As 2019 electoral contests shift to courts…




Following the successful conduct of the 2019 general elections by the Independent National Electoral Commission (INEC), the contest to
occupy elective political offices in the country has shifted from the ballot
stage to the courts, in cases of electoral disputes. The resort to the courts to challenge results of elections are within the ambit of democratic tenets and
the rule of law as encapsulated in Section 285 of the 1999 Constitution
(as amended).

However, despite the relatively hitch-free and peaceful conduct of the elections, which were adjudged free, fair and transparent, it does appear
that the number of petitions challenging various results of the 2019 general
elections are surprisingly high. The number of 2019 election petitions
stood at 766 as at April 16.

The Deputy Chief Registrar, Election Petitions Tribunal, Court of
Appeal headquarters in Abuja, Mrs Rabi Abdulazeez, said last week that the number of petitions filed by politicians and their parties had risen
to 766 as of April 16. She said that 77 election petitions tribunal panels had been set up by the President of the Court of Appeal, Justice Zainab
Adamu Bulkachuwa, to hear the matters.

The data released by Abdulazeez showed that the presidential election petitions remained four in number as it was in the earlier summary of
records made public on April 4. The number of House of Representatives’
election disputes also remained 101. But the senatorial election petitions
have increased by two – from the April 4 status of 205 to 207, as of April 16.
The breakdown of the petitions filed so far as released by the Court of
Appeal last week is as follows: House of Representatives election, 101;
Senate, 205; governorship, 54; state House of Assembly, 402; while
Presidential poll has four.

The four presidential election petitions were filed to challenge the victory
of President Muhammadu Buhari and his party, the All Progressives Congress (APC), in the April 23 poll. They included the one filed on
March 18 by the Peoples Democratic Party (PDP) and its candidate,
Alhaji Atiku Abubakar, and marked CA/PEPC/002/2019.

Another of the petitions was filed on March 7, by the Hope Democratic
Party (HDP) and its National Chairman and presidential candidate, Chief Ambrose Owuru. The other petition with number CA/PEPC/004/2019
filed on March 19, was by Pastor Aminchi Habu and his party, the Peoples
Democratic Movement (PDM) .

The fourth petition was filed by Geff Ojinika and the Coalition for
Change, who both contended that “the election was vitiated by substantial
non-compliance with mandatory statutory provisions which irregularity substantially affected the election such that the 1st respondent (Buhari)
was not entitled to be returned as the winner of the presidential election.” The petitioners all joined INEC, Buhari and the APC as respondents.
But the Coalition for Change and Ojinika added Vice-President Yemi
Osinbajo to their list of respondents.

This situation is indeed a healthy development as it has the potency of
not only enhancing the evolution of our democracy but also enriching our jurisprudence. The snag, however, is whether the politicians will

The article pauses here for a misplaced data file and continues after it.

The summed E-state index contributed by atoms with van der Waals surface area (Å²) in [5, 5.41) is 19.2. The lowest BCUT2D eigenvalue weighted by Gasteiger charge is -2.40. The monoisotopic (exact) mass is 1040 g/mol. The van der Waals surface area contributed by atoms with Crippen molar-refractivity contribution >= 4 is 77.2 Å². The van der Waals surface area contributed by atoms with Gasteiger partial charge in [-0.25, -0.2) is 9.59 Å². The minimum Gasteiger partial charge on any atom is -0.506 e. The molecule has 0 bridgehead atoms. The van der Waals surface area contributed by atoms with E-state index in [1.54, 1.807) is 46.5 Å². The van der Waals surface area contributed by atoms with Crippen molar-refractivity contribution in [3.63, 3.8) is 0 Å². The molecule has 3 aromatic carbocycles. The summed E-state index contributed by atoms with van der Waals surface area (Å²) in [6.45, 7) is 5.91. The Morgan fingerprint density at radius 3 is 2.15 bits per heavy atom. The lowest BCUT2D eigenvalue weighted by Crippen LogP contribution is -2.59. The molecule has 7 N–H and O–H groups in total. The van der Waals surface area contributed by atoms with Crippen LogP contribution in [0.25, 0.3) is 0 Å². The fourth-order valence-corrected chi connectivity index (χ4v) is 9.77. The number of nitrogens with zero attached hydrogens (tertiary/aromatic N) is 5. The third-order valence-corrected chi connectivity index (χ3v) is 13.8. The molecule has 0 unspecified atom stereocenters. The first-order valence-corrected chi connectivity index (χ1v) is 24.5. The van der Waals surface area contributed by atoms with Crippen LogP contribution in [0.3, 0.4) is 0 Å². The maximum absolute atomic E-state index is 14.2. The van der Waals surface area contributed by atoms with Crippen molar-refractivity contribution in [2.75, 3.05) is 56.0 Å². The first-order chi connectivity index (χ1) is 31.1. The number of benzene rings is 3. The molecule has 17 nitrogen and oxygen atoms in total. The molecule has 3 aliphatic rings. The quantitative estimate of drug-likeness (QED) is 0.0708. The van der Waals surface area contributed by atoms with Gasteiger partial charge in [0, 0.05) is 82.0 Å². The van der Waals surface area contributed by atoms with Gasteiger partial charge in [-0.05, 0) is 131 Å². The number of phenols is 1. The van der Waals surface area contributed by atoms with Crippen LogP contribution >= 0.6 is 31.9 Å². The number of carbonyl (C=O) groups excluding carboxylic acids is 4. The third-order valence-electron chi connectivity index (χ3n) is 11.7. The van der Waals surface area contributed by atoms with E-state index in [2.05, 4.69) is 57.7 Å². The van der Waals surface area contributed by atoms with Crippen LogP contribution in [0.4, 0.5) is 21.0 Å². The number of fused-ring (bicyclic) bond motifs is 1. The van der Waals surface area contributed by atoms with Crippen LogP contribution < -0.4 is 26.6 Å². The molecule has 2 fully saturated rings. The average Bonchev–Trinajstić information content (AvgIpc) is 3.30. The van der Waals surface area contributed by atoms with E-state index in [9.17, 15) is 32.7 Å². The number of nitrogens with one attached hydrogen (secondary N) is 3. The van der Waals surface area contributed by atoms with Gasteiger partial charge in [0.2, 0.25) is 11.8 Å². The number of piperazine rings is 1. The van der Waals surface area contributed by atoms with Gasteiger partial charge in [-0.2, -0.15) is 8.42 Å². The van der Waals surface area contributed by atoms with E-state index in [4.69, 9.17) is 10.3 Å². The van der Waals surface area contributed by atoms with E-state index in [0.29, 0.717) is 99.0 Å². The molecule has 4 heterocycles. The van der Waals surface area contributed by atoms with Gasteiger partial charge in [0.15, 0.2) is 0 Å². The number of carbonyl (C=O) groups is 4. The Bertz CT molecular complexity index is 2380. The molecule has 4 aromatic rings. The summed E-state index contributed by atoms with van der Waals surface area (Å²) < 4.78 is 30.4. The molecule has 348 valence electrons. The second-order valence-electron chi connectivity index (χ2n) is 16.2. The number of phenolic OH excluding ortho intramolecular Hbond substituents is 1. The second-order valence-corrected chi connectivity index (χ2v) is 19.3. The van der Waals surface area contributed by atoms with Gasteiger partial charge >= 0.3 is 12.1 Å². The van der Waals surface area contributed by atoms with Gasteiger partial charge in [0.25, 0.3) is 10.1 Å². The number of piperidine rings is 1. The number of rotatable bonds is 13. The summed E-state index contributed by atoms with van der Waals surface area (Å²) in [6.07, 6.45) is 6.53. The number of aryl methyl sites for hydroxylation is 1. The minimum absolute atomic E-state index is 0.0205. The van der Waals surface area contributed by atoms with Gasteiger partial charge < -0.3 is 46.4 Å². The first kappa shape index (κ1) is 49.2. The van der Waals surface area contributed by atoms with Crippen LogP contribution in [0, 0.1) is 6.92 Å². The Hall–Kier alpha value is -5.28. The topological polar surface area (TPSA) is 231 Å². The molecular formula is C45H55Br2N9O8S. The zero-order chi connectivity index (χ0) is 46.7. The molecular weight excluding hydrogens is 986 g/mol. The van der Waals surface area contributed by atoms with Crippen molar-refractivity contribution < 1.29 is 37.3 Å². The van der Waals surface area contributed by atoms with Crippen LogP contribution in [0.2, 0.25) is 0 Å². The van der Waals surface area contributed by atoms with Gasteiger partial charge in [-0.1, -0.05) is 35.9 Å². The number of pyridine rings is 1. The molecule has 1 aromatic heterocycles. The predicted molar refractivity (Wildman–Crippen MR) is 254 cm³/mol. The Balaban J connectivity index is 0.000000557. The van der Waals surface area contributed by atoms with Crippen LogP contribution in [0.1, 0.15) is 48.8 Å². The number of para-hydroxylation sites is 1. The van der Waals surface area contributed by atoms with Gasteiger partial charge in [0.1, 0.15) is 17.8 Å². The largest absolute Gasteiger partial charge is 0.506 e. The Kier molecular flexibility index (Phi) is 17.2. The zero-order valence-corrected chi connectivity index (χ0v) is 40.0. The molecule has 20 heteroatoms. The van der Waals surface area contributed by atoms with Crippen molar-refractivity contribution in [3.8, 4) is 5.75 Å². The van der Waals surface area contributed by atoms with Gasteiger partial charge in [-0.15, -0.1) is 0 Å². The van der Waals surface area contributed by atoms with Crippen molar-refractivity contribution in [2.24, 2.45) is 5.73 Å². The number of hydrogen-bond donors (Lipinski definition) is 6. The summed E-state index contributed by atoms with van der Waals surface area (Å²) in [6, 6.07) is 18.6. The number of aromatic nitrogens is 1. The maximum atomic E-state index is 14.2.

observe decorum and avoid over-heating the polity before, during and
after the court processes as witnessed during the elections proper.

Understandably, the apprehension as to whether the tribunals will dispense justice without let or hindrance has been allayed by the Acting
Chief Justice of Nigeria (CJN), Justice Ibrahim Tanko. Inaugurating 250 judges for the 2019 National Assembly, Governorship and State Assembly
Election Petition Tribunals, his first official assignment, on January 26,
2019, Tanko called on judges to stand up and protect the integrity of the
judiciary which was passing through trying times.

After administering the oath of office on members of the election
tribunals, the acting CJN, who was accompanied by Justice Sidi Baje, admonished them to discharge their duties diligently and with the fear
of God.
“The judiciary is in trying time, you must stand to protect and uphold
the integrity of this arm of government. I, therefore, congratulate you on this appointment and I urge you to see this assignment as a call to greater
service to your nation,” Tanko said.

The President of the Court of Appeal, Justice Zainab Bulkachuwa,
was more poignant when she warned that the court will not hesitate to deal decisively with any chairman or member of the Election Petitions
Tribunal found wanting in the discharge of his or her duties.
Bulkachuwa maintained that the judiciary plays a crucial role in sustaining the nation’s democracy, hence the judges should be thorough
and professional in deciding election issues brought before them.

Speaking at the induction programme for justices of the Court of
Appeal, chairmen and members of the Election Petitions Tribunals, she warned the judges to avoid the temptation of taking sides through
the granting of frivolous and unnecessary adjournments, adding that
her office would pay close attention to the proceedings of the various tribunals.
We commend all the major stakeholders in our electoral process, namely, INEC, political parties and their candidates, particularly the
ruling APC’s President Buhari and the main opposition PDP’s Atiku, election observers, the electorate, and civil society organisations for
keeping the peace in spite of perceived misgivings. Now that the ball
is in the court of the judiciary, we expect that the status quo will be maintained by the impartiality of the judges.

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